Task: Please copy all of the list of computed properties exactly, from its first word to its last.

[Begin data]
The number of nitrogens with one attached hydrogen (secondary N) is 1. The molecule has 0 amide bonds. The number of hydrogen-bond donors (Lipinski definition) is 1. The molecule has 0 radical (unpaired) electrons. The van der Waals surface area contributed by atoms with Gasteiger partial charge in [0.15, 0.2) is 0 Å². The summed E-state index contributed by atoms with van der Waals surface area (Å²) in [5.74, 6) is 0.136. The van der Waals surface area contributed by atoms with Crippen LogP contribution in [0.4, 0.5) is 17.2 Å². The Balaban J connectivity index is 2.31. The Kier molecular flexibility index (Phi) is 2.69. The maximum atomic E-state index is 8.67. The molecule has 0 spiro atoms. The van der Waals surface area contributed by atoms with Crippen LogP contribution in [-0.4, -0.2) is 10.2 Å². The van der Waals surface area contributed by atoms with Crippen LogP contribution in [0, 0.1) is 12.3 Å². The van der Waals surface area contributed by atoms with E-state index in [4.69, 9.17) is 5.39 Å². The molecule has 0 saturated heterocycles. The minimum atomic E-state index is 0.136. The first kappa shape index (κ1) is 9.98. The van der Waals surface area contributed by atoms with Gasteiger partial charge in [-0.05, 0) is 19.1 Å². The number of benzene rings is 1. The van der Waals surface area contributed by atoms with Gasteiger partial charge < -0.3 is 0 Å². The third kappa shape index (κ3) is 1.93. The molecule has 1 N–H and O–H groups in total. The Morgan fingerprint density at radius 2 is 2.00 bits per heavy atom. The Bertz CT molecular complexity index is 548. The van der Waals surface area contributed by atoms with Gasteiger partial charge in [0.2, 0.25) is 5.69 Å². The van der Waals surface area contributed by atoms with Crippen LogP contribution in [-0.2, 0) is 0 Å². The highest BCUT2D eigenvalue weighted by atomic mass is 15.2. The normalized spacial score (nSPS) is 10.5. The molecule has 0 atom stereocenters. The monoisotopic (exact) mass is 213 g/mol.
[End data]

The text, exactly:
The number of nitrogens with one attached hydrogen (secondary N) is 1. The molecule has 0 amide bonds. The number of hydrogen-bond donors (Lipinski definition) is 1. The molecule has 0 radical (unpaired) electrons. The van der Waals surface area contributed by atoms with Gasteiger partial charge in [0.15, 0.2) is 0 Å². The summed E-state index contributed by atoms with van der Waals surface area (Å²) in [5.74, 6) is 0.136. The van der Waals surface area contributed by atoms with Crippen LogP contribution in [0.4, 0.5) is 17.2 Å². The Balaban J connectivity index is 2.31. The Kier molecular flexibility index (Phi) is 2.69. The maximum atomic E-state index is 8.67. The molecule has 0 spiro atoms. The van der Waals surface area contributed by atoms with Crippen LogP contribution in [-0.4, -0.2) is 10.2 Å². The van der Waals surface area contributed by atoms with Crippen LogP contribution in [0, 0.1) is 12.3 Å². The van der Waals surface area contributed by atoms with E-state index in [4.69, 9.17) is 5.39 Å². The molecule has 0 saturated heterocycles. The minimum atomic E-state index is 0.136. The first kappa shape index (κ1) is 9.98. The van der Waals surface area contributed by atoms with Gasteiger partial charge in [-0.05, 0) is 19.1 Å². The number of benzene rings is 1. The van der Waals surface area contributed by atoms with Gasteiger partial charge < -0.3 is 0 Å². The third kappa shape index (κ3) is 1.93. The molecule has 1 N–H and O–H groups in total. The Morgan fingerprint density at radius 2 is 2.00 bits per heavy atom. The Bertz CT molecular complexity index is 548. The van der Waals surface area contributed by atoms with Gasteiger partial charge in [0.2, 0.25) is 5.69 Å². The van der Waals surface area contributed by atoms with Crippen LogP contribution in [-0.2, 0) is 0 Å². The highest BCUT2D eigenvalue weighted by atomic mass is 15.2. The normalized spacial score (nSPS) is 10.5. The molecule has 0 atom stereocenters. The monoisotopic (exact) mass is 213 g/mol.